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College students support free expression generally, but their appreciation wavers when they are questioned on more specific issues, according to the results of a new survey.

Civil liberties watchdog group the Foundation for Individual Rights in Education surveyed 2,225 college students at two- and four-year institution about their opinions on free speech.

Almost all of them -- 96 percent -- believe that their civil rights should be protected. When asked which civil liberty is most important, 30 percent of the students indicated “free speech.”

But about 57 percent of the students said that they believe colleges and universities should be able to restrict expression of political views that are hurtful or offensive to others.

“These viewpoints are troubling from FIRE’s perspective,” the organization wrote in a summary of the survey. “They suggest only a surface-level understanding of free expression and association protections that underlie the First Amendment and an unwillingness to see them applied to the protection of expression most often censored on campus.”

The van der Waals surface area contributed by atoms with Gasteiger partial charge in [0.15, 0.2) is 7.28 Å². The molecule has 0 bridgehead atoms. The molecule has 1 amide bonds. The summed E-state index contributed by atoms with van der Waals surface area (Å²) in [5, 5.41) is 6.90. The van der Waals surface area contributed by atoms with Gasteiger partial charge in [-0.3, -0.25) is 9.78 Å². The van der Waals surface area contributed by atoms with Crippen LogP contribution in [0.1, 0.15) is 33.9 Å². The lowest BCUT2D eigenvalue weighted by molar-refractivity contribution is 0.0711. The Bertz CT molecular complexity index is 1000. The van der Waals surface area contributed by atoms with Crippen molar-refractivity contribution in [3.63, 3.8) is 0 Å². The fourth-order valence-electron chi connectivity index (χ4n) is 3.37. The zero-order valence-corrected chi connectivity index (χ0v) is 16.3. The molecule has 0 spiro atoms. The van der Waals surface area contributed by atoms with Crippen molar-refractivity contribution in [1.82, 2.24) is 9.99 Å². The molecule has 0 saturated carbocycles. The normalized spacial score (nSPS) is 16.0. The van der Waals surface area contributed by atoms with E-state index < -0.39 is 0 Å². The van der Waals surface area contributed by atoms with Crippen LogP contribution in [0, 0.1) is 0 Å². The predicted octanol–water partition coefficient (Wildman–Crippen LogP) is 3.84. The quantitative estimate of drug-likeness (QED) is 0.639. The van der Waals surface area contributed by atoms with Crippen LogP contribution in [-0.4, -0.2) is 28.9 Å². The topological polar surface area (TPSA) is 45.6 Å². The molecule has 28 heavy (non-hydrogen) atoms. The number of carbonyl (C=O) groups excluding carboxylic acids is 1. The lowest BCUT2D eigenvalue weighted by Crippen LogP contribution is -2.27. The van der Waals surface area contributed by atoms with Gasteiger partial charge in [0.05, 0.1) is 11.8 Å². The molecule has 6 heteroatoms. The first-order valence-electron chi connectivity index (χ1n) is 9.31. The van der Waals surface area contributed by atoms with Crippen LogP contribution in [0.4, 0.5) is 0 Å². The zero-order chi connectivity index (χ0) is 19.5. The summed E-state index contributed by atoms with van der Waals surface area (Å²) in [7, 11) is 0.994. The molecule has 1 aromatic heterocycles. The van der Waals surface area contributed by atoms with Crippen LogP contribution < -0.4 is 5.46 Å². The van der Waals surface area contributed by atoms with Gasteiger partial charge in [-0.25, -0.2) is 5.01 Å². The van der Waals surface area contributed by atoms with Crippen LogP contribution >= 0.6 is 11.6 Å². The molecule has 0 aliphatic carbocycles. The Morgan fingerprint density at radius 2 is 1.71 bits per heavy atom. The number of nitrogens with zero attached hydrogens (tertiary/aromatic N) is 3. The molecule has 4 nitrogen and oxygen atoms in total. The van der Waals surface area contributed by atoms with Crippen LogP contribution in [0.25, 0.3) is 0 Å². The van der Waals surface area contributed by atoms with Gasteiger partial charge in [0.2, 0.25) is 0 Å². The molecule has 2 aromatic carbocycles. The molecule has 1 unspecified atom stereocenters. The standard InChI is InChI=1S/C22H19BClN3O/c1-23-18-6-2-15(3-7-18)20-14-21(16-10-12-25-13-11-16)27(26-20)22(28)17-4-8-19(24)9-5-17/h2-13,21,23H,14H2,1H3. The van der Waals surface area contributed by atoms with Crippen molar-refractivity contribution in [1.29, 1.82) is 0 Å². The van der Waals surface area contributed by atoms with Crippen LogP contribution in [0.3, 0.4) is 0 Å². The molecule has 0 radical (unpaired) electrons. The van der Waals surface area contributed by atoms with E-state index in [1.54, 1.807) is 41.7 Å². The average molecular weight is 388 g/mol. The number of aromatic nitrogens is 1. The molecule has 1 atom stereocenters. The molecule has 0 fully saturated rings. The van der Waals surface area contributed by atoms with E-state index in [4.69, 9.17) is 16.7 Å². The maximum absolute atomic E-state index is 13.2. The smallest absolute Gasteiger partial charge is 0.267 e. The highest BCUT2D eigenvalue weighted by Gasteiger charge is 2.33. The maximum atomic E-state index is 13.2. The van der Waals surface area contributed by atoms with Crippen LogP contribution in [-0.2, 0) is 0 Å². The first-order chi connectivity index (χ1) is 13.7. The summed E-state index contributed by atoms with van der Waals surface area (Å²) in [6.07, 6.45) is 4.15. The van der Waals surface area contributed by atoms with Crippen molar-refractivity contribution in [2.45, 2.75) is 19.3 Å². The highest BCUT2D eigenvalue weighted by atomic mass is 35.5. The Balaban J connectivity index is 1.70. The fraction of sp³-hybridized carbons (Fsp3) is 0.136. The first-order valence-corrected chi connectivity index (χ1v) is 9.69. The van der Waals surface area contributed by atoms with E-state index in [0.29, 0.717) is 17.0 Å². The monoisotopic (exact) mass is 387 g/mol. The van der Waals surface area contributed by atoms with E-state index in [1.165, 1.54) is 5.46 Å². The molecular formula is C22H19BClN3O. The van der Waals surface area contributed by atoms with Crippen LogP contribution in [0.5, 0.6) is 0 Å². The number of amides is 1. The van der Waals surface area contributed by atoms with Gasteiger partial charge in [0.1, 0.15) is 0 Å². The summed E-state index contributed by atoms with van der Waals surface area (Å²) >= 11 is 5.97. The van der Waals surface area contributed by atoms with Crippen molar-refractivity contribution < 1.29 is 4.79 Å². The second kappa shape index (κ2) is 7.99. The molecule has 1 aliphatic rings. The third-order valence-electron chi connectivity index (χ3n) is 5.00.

FIRE also asked questions about the riots in Charlottesville, Va., in 2017. About 35 percent of the students said that the white nationalists’ protests and the counterdemonstrations changed how they felt about free expression on campus. About 52 percent of students said that white supremacists should be allowed to protest peacefully.

FIRE released a survey in October 2017 that found nearly the same results as this month’s.